WHAT YOU NEED TO KNOW: Srixon’s two-piece Q-Star, now in its sixth generation, debuts with a softer compression core to facilitate distance, particularly for moderate swing speeds. The cover, which utilises the same coating on the cover as the company’s tour-played Z-Star balls, is designed to create more potential grab on approach and wedge shots, despite its ionomer cover (not the urethane material typically found on higher-priced balls and those on tour).
THE DEEP DIVE: The golf consumer interested in paying less than $US30 a dozen for golf balls usually has a choice between direct-to-consumer brands’ multilayer urethane cover balls or major brands’ ionomer cover balls. Typically, ionomer covers don’t provide the high level of spin and feel on greenside shots that better players prefer and even less-skilled golfers can take advantage of.
Though Srixon’s new Q-Star, its sixth generation, is a two-piece ionomer-cover ball that presents on the surface the most basic construction in the marketplace, its attributes and technologies suggest a more full-service ball. That’s because its construction is far from basic.
Don’t be confused. Srixon isn’t claiming the Q-Star has the same greenside feel and spin as the company’s high-level Z-Star balls played on tour. What the Srixon team is suggesting, however, is that what Q-Star can do might actually make it more beneficial than a more complex construction, particularly for most average golfers with moderate and below-average swing speeds.
“With a lower overall compression compared to previous generations, the Q-Star delivers better distance off the tee and enhanced feel when approaching the green,” said Brian Schielke, general manager at Srixon.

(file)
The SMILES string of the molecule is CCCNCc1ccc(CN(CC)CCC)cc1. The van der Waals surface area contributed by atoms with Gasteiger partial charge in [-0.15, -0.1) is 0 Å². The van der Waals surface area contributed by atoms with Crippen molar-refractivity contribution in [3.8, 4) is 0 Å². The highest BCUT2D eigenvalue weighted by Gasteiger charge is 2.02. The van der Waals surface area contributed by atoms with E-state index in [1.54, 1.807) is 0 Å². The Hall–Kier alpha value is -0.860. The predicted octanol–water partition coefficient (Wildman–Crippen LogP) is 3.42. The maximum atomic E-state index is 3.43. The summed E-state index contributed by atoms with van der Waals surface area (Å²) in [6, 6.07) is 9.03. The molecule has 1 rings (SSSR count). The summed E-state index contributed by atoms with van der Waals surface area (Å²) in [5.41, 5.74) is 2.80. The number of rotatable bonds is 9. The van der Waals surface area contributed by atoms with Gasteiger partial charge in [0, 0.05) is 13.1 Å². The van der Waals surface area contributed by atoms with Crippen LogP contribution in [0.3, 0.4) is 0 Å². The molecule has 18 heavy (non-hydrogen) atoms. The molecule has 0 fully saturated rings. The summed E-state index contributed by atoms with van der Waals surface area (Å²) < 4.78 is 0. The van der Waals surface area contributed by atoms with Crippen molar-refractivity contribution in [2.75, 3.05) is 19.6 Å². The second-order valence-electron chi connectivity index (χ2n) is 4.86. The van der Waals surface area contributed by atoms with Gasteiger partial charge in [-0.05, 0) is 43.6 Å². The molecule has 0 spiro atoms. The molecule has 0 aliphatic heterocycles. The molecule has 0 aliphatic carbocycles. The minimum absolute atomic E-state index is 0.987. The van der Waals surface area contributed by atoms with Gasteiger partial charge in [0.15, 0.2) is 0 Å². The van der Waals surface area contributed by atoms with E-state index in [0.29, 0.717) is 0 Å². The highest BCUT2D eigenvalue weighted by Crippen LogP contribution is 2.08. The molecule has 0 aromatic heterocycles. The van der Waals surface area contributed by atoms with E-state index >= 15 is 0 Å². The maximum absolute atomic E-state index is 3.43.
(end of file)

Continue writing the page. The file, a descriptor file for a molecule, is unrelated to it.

“Better,” of course, needs some elaboration. Essentially, the benefit to average to below average swing speeds of Q-Star’s lower compression is reduced spin on tee shots, particularly the off-angle impacts that can cause a shot to slice well off the fairway. With less spin and energy taking the ball away from the fairway, more of the ball’s velocity is headed forward. In short, slightly straighter can be slightly longer. Q-Star enhances its energy with an upgraded core design that also aims to increase launch angle, as well as a dimple pattern designed to yield a more penetrating flight.
Distance is largely what we expect two-piece ionomer cover balls to produce. But Q-Star attempts to answer the greenside spin question by borrowing some of the technology of the tour-level Z-Star urethane balls, specifically a cover coating. The Q-Star’s ionomer cover features a coating that strengthens the molecular bonds. Called SeRM, it’s designed to create a more elastic surface that allows the grooves on wedges and short irons to grab the ball due to enhanced friction, leading to higher short game spin.
The new Srixon Q-Star, which also features a new alignment line on the sidestamp, is available in white or yellow. Stay tuned for Australian pricing and availability.